A local nonprofit, AnewAmerica, offers the only program in the nation that provides immigrants, recent refugees, and new citizens and their families with a three-year-long program involving customized business training and coaching, certification in business planning, business development support, access to credit, and social responsibility education. These new American entrepreneurs also find encouragement for integration in social, cultural, and political life in the United States and envision new future possibilities in this country. "We salute our entrepreneurs' success in launching and expanding their businesses. They are creating jobs, building assets, growing green microenterprises and promoting economic prosperity," states AnewAmerica CEO, Viola Gonzales. Since 1999, AnewAmerica has successfully established 453 self-sustainable businesses and helped expand 130 more in the Bay Area. They are currently forming their 70th group of entrepreneurs for this upcoming fall.
One of its clients, Betty Bedregal, joined the program in 2012. Originally from Peru, Betty immigrated to the US to find better and safer opportunities for her family. With the support of AnewAmerica, she and her family opened Betty's Butterflies Day Care, a bilingual, multicultural, and green day care in Mountain View.
Through her day care business, Betty implemented two innovative programs—AnewAmerica's Healthy Roots and Michelle Obama's "Let's Move!". With Healthy Roots, children learn and become aware of the importance of organic, sustainable, and edible gardening, and balanced nutrition. With "Let's Move!", Betty's day care coordinates activities including neighborhood walks, holiday events, and nutritious family potlucks to invite families from the community to be healthy together.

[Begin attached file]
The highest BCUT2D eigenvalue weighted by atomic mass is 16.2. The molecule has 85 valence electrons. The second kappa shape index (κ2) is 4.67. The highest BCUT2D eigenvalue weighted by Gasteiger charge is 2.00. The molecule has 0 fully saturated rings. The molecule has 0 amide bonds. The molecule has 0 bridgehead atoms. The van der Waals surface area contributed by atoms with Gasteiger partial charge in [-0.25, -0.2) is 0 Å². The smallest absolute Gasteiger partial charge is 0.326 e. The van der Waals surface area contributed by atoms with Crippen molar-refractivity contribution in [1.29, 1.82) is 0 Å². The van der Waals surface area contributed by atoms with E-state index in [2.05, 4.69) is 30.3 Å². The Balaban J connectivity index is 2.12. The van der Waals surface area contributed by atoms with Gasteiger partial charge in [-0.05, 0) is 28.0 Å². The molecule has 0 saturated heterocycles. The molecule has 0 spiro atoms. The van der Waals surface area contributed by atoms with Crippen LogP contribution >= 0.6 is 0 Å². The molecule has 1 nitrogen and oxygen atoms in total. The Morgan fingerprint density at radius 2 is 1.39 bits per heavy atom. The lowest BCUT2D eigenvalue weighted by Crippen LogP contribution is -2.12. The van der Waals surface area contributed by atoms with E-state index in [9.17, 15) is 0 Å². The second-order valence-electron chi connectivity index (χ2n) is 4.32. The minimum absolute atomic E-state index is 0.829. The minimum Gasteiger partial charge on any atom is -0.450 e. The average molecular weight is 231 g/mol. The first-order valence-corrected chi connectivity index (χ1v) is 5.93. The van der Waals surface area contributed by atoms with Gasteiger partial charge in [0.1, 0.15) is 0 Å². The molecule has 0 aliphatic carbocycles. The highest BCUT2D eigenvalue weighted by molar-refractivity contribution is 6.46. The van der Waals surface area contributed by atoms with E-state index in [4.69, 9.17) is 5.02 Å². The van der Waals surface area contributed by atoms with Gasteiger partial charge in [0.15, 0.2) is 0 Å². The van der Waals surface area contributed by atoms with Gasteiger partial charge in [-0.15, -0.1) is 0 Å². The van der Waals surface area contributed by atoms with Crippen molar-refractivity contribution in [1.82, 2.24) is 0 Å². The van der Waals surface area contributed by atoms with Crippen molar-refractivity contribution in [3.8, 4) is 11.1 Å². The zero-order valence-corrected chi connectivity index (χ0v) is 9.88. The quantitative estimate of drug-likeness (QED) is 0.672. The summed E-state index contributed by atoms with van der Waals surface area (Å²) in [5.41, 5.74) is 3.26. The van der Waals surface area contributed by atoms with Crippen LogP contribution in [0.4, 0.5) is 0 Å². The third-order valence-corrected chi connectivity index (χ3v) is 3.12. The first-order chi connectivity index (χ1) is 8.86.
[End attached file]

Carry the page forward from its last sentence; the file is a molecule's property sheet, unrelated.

In October 2012, Betty was recognized as a Top 7 Business Model Finalist in the Santa Clara County StartUp Cup Business Model Competition. In May 2013, she received a public nomination and was invited to attend the Champions of Change Ceremony for Immigrant Entrepreneurs and Innovators at the White House as an audience member.
Betty is committed to helping families in her community live happy and healthy lives. She is a role model and inspiration to other aspiring entrepreneurs. Betty will be awarded with the Emerging Entrepreneur of the Year Award at AnewAmerica's upcoming annual Microbusiness Expo on August 29 at the Kaiser Center Rooftop Garden.
José Antonio Flores, Berkeley
Our August 28 feature, "Waste: The Dark Side of the New Coffee Craze," misstated how long humans have been brewing coffee. It has not been for thousands of years, as we stated. Some historical accounts place the first use of coffee around the 9th century, although the exact date is unknown.